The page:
The Siachen Conflict which goes on and on to this day has no parallels in military history, or in any on-going contests anywhere. It is a war that is fought every day, from the corridors of power in the nation’s capital to the snowy peaks of Saltoro where men struggle to keep alive. The glacier has nothing to offer but ice, mud and rocks. Every conceivable commodity that sustains human life has to be brought in from outside. And it is not a dozen-strong mountaineering expedition that is involved; 3000 fighting men hold the front line at Saltoro. At the heights of the likes of 20, 000 feet they need everything more, whether it is food, clothing or shelter, just to live. Then to fight they need their arms, equipment and ammunition; all maintained and kept ready in operational fitness. Add to this that every bit of item to the glacier has to be brought in by helicopters, after being transported forward along a road system that is open for only six months a year; the army has a logistics war in hand that baffles imagination.


    It is not as if the entire government machinery is backing the army to the hilt in this monstrous task. The apathy of the civilian establishment, whether bureaucratic or political, is both criminal and treasonable. Having engaged the army in an impossible war, they are content to drag their feet with peace time procedures of accounting and audit. It took a long time and a heck of a lot of persuasion for New Delhi to realize the all-important role of helicopters in high altitude warfare, and provide the army with the barely-essential number of these machines. The smaller Cheetah Helicopters are virtually the lifeline of the troops, since only they can land at such unimaginable heights, to evacuate casualties or deliver sensitive loads. Pushed to the limits of their endurance and capability, each landing they do – at helipads not larger than 10 feet by 10 feet – is the stuff for adventure movies.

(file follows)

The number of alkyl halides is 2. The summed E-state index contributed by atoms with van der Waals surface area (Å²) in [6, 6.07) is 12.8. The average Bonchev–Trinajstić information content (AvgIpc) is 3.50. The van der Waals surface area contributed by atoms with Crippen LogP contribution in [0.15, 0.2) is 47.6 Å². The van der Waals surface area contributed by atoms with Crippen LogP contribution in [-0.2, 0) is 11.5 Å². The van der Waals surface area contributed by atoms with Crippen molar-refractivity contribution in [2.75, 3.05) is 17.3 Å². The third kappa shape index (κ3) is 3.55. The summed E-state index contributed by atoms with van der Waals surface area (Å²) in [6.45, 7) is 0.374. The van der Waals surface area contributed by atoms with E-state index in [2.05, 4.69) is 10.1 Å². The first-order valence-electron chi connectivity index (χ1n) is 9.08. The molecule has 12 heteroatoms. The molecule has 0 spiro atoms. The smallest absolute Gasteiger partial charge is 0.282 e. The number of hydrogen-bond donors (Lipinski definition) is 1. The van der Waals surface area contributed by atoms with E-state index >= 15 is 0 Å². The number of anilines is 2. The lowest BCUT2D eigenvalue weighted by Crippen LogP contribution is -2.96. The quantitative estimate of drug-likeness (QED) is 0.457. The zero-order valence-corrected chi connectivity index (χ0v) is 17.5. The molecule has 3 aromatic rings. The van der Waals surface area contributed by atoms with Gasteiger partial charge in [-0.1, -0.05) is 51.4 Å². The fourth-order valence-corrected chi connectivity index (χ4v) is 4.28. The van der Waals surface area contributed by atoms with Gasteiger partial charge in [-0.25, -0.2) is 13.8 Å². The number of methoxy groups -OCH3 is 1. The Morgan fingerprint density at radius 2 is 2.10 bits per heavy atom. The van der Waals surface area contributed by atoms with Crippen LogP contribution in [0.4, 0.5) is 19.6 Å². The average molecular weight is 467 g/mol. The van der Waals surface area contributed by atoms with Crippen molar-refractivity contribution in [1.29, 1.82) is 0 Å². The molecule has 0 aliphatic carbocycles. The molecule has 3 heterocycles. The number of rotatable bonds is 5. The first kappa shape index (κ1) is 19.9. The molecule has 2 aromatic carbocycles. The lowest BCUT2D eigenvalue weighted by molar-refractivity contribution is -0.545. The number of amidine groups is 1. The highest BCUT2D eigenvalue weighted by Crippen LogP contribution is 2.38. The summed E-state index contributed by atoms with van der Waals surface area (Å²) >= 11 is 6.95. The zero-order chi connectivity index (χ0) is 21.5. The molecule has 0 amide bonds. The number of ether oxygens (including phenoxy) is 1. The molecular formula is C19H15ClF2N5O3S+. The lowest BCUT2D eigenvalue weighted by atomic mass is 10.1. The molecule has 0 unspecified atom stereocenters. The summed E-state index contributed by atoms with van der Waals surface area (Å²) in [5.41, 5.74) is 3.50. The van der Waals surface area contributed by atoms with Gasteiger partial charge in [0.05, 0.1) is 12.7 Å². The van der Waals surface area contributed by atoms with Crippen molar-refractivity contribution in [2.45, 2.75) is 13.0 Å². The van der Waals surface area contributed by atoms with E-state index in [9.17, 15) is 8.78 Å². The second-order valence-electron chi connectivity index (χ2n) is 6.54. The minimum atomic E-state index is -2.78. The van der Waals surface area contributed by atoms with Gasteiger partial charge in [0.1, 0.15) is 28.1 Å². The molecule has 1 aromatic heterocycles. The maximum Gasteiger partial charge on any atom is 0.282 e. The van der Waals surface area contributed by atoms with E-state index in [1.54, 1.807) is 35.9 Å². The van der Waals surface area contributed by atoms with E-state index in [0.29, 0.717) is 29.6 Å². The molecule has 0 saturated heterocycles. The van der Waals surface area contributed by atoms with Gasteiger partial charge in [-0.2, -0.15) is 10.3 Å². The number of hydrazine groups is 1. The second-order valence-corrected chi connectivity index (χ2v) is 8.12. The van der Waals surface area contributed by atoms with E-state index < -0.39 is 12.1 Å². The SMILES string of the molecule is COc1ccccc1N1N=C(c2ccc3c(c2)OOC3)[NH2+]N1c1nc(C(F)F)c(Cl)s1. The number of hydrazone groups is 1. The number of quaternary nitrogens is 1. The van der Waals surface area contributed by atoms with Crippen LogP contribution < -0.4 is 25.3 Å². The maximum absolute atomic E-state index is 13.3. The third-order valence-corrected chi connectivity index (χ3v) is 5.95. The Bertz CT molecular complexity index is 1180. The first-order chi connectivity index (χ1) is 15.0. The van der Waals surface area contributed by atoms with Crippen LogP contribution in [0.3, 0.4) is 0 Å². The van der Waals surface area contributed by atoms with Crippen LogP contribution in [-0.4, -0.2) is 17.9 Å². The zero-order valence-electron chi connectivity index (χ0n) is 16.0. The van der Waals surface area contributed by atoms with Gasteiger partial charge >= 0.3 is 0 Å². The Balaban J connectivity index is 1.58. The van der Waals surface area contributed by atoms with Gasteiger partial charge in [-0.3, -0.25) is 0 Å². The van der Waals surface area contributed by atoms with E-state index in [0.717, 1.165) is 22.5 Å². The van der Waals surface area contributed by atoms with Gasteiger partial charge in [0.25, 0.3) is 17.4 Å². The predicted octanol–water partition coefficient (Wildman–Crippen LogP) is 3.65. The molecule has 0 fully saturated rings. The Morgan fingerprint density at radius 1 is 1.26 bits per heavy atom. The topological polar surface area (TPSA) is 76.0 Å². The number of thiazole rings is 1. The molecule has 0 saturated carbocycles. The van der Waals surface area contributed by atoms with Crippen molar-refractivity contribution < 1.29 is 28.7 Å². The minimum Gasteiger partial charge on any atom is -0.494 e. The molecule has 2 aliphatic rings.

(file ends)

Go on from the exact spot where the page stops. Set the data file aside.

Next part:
The larger loads are air-dropped by the bigger transport copters or fixed-wing aircraft like the AN-32. Retrieving these stores which invariably gets scattered during a drop is a laborious process for men, who have to trace them, break them up into man-pack sizes and carry it to the posts, while each post itself is barely manned by ten or fifteen men, who have to guard and patrol the area as well as rest those who come off duty. The army came up with the ideal – and cheap – solution to the problem, by seeking snow scooters. The bureaucrats however chose to sit on the matter. Eventually one concerned Defence Minister had to order some ‘babus’ to go and stay in Siachen for a while before they could be shaken up to do something about this long pending demand of the army.

    To fight on the glacier the troops require specialized clothing and mountaineering equipment which are absolutely reliable.